Prout, T. A., Gerber, L. E., & Gottdiener, W. H. (2015) focused on the accompanying occurrence of substance use disorders with traumatic experiences. The aim of the level V review was to examine the potential roles of defense mechanisms and religious coping between substance abuse and trauma symptoms. The descriptive qualitative study took a sample of 380 undergraduate college students from a private Catholic liberal arts college in the United States. The authors administered an online survey asking about substance abuse and personality. The research found 19% of participants met the minimum margin for a diagnosis of PTSD, and 21% of participants were at risk of progressing to substance abuse. The study determined individuals with substance abuse have a tendency to use maladaptive coping and religious strategies compared to individuals without substance use disorders. The authors proved the connection between traumatic events and the use of coping and defense mechanisms as methods to internalize the event. Defense mechanisms and religion are used to manage traumatic experiences, but they do not prevent the connection between trauma and substance abuse (Prout, T. A. et al., 2015). The article was thorough and informative by providing a detailed description of the study as well as meeting the purpose of the project. The descriptive qualitative study confirmed the expectation of the use of defense mechanisms and coping strategies in individuals with previous traumatic experiences. However, the research did not prove religion and coping mechanisms to be a potent safeguard between traumatic experiences and substance abuse.

Curley, M., & Johnston, C. (2014) analyzed college-aged women who had an abortion. The article was far from concise and included minute detail about the study allowing for others to replicate the research. The purpose of the level IV cross-sectional correlational study design was to identify behavioral interventions to help college-age women experiencing psychological distress post-abortion. The sample included 45 college students from two countries, the United States and Canada. Participants must have experienced psychological distress and sought treatment after an abortion. Data collection occurred between January 2007 and January 2010 at the McGill University Student Health Services in Montreal, Canada. Data included reproductive health information, demographic data, and participant preferences related to interventions. The participants completed a questionnaire after the abortion to measure the interventions received. The study found four factors of preferred interventions. The first factor contained upsetting guilt in which the participants strongly preferred assistance with managing guilt. The second factor involved reproductive control; the women stated a strong desire for assistance with prevention of pregnancy. Factor three discussed independent coping where the participants had a strong preference for assistance with coping techniques. Factor four entailed assistance with spirituality where the young women wished for assistance with spirituality related to the grief and loss associated with abortion. Ninety-eight percent of participants wanted a professional intervention offered in relation to abortion care (Curley, M., & Johnston, C. (2014). The authors emphasized the psychological effects of abortion on young women and analyzed possible methods for assisting with the management of psychological distress. Participants personal preferences in abortion care were identified and insight on potential program development was provided to help young women cope with the psychological distress associated with abortions.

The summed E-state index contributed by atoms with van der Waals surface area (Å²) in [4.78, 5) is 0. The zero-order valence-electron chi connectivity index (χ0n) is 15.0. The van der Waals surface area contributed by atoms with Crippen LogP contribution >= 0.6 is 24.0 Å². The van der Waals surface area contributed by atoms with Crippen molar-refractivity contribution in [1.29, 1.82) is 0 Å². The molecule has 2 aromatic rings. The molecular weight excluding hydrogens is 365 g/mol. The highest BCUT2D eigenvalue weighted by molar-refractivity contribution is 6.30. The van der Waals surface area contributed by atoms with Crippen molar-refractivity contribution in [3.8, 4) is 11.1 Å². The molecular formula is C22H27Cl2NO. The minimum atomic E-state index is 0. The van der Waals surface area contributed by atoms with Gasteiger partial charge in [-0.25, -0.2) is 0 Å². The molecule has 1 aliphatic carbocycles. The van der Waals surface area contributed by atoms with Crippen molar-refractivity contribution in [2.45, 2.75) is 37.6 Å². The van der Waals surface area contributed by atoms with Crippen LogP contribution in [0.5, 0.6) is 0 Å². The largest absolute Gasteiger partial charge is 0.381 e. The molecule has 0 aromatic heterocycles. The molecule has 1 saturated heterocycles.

Iverson, Litwack, Pineles, Suvak, Vaughn, & Resick (2013), engineered a level IV prospective research design analyzing intimate partner violence. The purpose of the study was to review the effects of PTSD symptoms and the coping strategies used to combat them to determine the possibility of a reoccurrence of intimate partner violence on female victims. Women selected for analysis experienced intimate partner violence for 3 months minimum in the past year with reports of a minimum of two severe acts of violence or four minimal acts of violence, but the most recent experience was between two weeks to six months prior to the study. Sixty-nine women were selected to complete a baseline assessment and a follow-up assessment six months later. Four assessment scales were administered to each woman, “the Conflict Tactics Scale-2 (CTS-2), the Posttraumatic Diagnostic Scale (PDS), the Dissociative Experiences Scale-II (DES-II), and the Coping Strategies Inventory (CSI)” (Iverson et al., p. 104, 2013). After the assessments were completed the researches provided a post-conference and a safety presentation to the women. Roughly 46% of the women experienced a minimum of one revictimization at the 6-month follow update. The authors found women who cope with disengagement experience higher risks, whereas women who engaged in engagement coping styles experienced lower risks of revictimizations (Iverson et al., 2013). The article was organized, concise, and well written and it did achieve the purpose of the research. The study emphasized the importance of appropriate and effective coping strategies. Unhealthy coping techniques do not help alleviate the situation and can affect the woman negatively by increasing the chances of her becoming revictimized.